Discover Masters World: Mayumi Ochiai (JPN)


Mayumi Ochiai (JPN) - credit: Sarah ChiarelloFinding a pool nearby in Japan is quite a challenge and Mayumi Ochiai is a case in point. Living in the crowded centre of Tokyo, the 28-year-old takes half an hour in her car to get to the pool where she practices synchronised swimming twice a week, between two and four hours, with her coach.

But distance is no obstacle for Mayumi, who came all the way to Gothenburg (SWE) to compete and enjoy her third World Masters experience, after Stanford (USA) in 2006 and Perth (AUS) in 2008.

Mayumi was inspired to begin synchronised swimming at 19 years old, thanks to her brother’s friend’s mother who coaches synchro in Japan. She was attracted to the sport, which shares many similarities with another of her passions: “I learned ballet when I was a child so I was interested in synchro,” she confides.

Synchronised swimming is a great combination of swimming and dancing, and as a result, offers many possibilities for body expression in the water: “I like being upside down and synchro, like dancing, focuses very much on body position and I like that aspect,” she continues.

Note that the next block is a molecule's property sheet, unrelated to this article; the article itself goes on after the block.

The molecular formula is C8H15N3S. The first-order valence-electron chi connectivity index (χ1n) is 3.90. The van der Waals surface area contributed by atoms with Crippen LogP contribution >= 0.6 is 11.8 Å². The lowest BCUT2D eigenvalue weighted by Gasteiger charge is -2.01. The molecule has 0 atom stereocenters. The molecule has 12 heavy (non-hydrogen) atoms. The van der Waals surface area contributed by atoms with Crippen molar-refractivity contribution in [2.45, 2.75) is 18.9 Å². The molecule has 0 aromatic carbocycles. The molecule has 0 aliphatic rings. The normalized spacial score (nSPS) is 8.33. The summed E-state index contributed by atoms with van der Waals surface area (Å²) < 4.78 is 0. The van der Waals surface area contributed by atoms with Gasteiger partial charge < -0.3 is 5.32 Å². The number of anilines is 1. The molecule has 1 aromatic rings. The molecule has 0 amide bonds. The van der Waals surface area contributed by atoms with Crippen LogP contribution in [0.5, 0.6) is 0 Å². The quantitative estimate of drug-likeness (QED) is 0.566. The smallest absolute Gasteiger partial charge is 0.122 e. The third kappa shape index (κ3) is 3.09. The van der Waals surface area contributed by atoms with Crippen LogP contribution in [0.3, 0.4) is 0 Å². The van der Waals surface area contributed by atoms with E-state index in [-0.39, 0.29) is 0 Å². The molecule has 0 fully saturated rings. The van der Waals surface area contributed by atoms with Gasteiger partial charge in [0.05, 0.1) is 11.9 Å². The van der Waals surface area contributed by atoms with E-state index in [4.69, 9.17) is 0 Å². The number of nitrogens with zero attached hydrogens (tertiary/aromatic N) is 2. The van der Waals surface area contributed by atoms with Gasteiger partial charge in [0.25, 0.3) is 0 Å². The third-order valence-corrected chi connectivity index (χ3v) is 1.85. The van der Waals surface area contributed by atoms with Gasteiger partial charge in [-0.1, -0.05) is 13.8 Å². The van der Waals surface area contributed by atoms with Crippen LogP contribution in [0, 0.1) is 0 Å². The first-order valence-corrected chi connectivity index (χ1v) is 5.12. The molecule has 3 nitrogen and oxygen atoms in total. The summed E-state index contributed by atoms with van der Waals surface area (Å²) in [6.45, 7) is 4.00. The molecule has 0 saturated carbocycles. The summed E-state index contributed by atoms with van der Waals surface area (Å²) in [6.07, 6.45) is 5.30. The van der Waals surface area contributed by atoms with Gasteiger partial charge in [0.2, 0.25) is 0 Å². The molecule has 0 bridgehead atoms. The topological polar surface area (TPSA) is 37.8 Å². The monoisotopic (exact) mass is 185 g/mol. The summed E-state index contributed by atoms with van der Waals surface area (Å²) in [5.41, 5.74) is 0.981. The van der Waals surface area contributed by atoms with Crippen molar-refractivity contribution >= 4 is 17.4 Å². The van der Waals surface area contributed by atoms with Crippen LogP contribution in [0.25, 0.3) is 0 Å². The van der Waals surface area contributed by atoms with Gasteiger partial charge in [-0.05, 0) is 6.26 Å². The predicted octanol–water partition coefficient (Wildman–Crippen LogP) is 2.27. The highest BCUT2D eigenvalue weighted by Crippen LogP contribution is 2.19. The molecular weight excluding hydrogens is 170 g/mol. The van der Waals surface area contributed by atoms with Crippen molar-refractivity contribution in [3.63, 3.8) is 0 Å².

Mayumi swims Solo and Team events in Gothenburg and with her teammates from the JHCC Water Waltz club she took gold in the 50-64 age group, out of five teams.

At the end of her routine, Mayumi, who is the youngest in her team, noted: “The competition level is very high,” adding that she feels nervous before each competition.

Overall, Masters synchronised swimming at world level continues to enjoy a good popularity and the 2010 edition was well-represented with nations from all continents, except Africa: Oceania (Australia), Asia (Japan), Americas (Canada, Mexico), Europe (Belgium, Czech Republic, Denmark, France, Great Britain, Germany, Italy, the Netherlands, Switzerland, Slovakia and Sweden). Canada and Switzerland were the countries with the most clubs, 13 and 10 respectively.